"We put in clover and alfalfa and then put in oats as a cover crop. That's something that's going to last for three or four years and it's amazing to see how many deer come in and forage on it. Obviously there was a need for something like that because I've got about half the forest feeding in there now. In my area, there's mostly jack pine and low swamp area, but there's really not much of a food source there for the deer. So these crops are just a great supplement for them."

John Roper prepares fertilizer he will use in planting food plots as part of the Deer PLAN program.Roper's property is surrounded by state land on four sides, so public-land hunters will benefit from the deer coming and going from the planted field along with hunters on Roper's land. And that's all part of the PLAN.

"Deer are traveling constantly, that's no secret, whether it's to or from winter range or summer range or from bedding to feeding areas," Piccolo said. "A lot of times they're crossing public land to get to these project areas. When we score the projects, if the land adjoins public land on four, three or even two sides, it scores higher and is more likely to get funded."

Although there have been some eyebrows raised about using public funds for projects on private land, Piccolo points out that 76 percent of land in Michigan is privately owned, so good habitat management on these properties greatly impacts the overall quality of the state's deer herd.

"Public land is not getting the short end of the deal," Piccolo said. "The far majority of money generated by hunting license sales is earmarked for the management of state land. But we'll never reach the full potential for managing wildlife habitat in this state by only working on public land."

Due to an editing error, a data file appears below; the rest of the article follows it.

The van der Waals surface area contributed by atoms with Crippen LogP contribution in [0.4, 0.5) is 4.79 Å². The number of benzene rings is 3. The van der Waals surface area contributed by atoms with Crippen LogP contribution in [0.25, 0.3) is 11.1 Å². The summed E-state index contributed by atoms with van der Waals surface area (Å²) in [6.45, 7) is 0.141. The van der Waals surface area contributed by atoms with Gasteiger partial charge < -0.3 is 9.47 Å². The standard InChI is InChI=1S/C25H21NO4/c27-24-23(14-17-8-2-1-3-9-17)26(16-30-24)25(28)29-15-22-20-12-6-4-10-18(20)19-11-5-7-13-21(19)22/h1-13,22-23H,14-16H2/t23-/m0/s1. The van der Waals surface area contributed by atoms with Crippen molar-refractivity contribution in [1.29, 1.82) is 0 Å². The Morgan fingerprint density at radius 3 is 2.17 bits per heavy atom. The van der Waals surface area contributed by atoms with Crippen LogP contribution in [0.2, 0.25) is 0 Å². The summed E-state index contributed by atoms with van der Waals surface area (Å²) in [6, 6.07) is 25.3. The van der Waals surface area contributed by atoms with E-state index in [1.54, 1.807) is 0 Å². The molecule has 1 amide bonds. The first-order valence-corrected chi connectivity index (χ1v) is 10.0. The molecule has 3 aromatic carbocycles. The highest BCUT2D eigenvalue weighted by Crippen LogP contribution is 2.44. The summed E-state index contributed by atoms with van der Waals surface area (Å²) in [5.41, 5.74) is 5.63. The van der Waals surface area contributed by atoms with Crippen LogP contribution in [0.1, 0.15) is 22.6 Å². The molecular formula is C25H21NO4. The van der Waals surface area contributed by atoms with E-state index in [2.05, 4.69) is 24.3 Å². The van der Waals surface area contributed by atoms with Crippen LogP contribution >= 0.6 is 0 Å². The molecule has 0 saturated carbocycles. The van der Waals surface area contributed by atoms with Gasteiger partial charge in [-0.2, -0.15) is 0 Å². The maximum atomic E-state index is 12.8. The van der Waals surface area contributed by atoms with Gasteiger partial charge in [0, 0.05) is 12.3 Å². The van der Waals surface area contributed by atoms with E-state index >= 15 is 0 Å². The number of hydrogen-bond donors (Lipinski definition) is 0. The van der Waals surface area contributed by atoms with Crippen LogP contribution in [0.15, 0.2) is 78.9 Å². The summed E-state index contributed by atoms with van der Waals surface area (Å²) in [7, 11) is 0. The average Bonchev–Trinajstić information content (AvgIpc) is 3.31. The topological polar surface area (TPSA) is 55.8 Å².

Piccolo said one of the Deer PLAN grant recipients is improving habitat by replacing lost hard-mast trees by planting oak trees and crabapples.

"He had removed most of the ash that was dying from emerald ash borers, and a lot of his beech trees were cut, due to the presence of beech bark disease. That's where the planting of oaks for this property becomes so valuable because their acorn production will replace the loss of mast-producing beech trees that are so important to deer," Piccolo said.

David Dillon, who received a Deer PLAN grant in 2013, planted a combination of apple trees and clover food plots to draw deer out of the adjacent lowland areas on his property to improve hunting opportunities and harvest rates.

"These lowland areas are holding a lot of deer but they are difficult to hunt because it's such thick cover" said Dillon.

Improving hunter harvest rates within the six-county area accomplishes the Deer PLAN's goal of reducing herd density in the TB zone. Increased opportunity for a successful hunt can also lead to improved recruitment and retention of hunters.

The apple trees and food plots Dillon planted are in close proximity to deer hunting blinds that he makes available to youth hunters and veterans with disabilities looking for a place to hunt. (Deer PLAN project proposals that allow special access for hunting by youth or veterans with disabilities receive additional points in the competitive scoring process.)

"Hunter recruitment and retention are important to me" said Dillon. "These areas created with Deer PLAN funds have increased deer harvest on my property and they are providing great spots for kids and disabled vets to hunt over."

Piccolo said most grant recipients are "ecstatic" about the PLAN. John Roper certainly is.

"I wanted to get my grandchildren involved in it, get them thinking about creating habitat for deer and getting their hands dirty," he said. "I think it's a great plan. And it was a good experience working with the DNR on it - we sat down and worked out what to plant and how to do it, what kind of fertilizer to use, and what kind of weed control to do.

"This gave us an opportunity to do it right and you can tell it's paying off."

To learn more about the DNR's wildlife habitat improvement grant programs, including the northern Lower Peninsula Deer PLAN, and how to apply, visit www.michigan.gov/dnrgrants.